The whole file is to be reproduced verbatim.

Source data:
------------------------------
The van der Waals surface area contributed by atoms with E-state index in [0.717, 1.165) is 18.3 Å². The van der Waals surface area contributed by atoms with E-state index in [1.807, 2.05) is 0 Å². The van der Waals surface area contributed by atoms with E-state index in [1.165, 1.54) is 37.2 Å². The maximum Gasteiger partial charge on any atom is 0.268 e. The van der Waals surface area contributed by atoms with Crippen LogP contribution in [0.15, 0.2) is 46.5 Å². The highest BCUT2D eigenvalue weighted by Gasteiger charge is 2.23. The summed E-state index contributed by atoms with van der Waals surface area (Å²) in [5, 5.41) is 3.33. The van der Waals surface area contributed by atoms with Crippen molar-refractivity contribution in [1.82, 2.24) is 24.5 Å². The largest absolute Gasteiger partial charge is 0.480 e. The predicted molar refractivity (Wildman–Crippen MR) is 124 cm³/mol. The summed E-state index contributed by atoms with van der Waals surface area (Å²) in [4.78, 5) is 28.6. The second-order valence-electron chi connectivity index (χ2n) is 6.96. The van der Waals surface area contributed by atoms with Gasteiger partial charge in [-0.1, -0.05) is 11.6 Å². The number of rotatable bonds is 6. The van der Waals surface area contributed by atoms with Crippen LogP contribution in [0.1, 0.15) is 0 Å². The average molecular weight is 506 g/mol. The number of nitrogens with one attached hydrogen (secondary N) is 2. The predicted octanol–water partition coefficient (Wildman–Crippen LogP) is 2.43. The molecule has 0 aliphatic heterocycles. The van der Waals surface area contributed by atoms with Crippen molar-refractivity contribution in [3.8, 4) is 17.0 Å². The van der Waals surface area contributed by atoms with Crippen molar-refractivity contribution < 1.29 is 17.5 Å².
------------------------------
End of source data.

The van der Waals surface area contributed by atoms with E-state index in [0.717, 1.165) is 18.3 Å². The van der Waals surface area contributed by atoms with E-state index in [1.807, 2.05) is 0 Å². The van der Waals surface area contributed by atoms with E-state index in [1.165, 1.54) is 37.2 Å². The maximum Gasteiger partial charge on any atom is 0.268 e. The van der Waals surface area contributed by atoms with Crippen LogP contribution in [0.15, 0.2) is 46.5 Å². The highest BCUT2D eigenvalue weighted by Gasteiger charge is 2.23. The summed E-state index contributed by atoms with van der Waals surface area (Å²) in [5, 5.41) is 3.33. The van der Waals surface area contributed by atoms with Crippen molar-refractivity contribution in [1.82, 2.24) is 24.5 Å². The largest absolute Gasteiger partial charge is 0.480 e. The predicted molar refractivity (Wildman–Crippen MR) is 124 cm³/mol. The summed E-state index contributed by atoms with van der Waals surface area (Å²) in [4.78, 5) is 28.6. The second-order valence-electron chi connectivity index (χ2n) is 6.96. The van der Waals surface area contributed by atoms with Gasteiger partial charge in [-0.1, -0.05) is 11.6 Å². The number of rotatable bonds is 6. The van der Waals surface area contributed by atoms with Crippen LogP contribution in [0.1, 0.15) is 0 Å². The average molecular weight is 506 g/mol. The number of nitrogens with one attached hydrogen (secondary N) is 2. The predicted octanol–water partition coefficient (Wildman–Crippen LogP) is 2.43. The molecule has 0 aliphatic heterocycles. The van der Waals surface area contributed by atoms with Crippen molar-refractivity contribution in [3.8, 4) is 17.0 Å². The van der Waals surface area contributed by atoms with Crippen molar-refractivity contribution < 1.29 is 17.5 Å².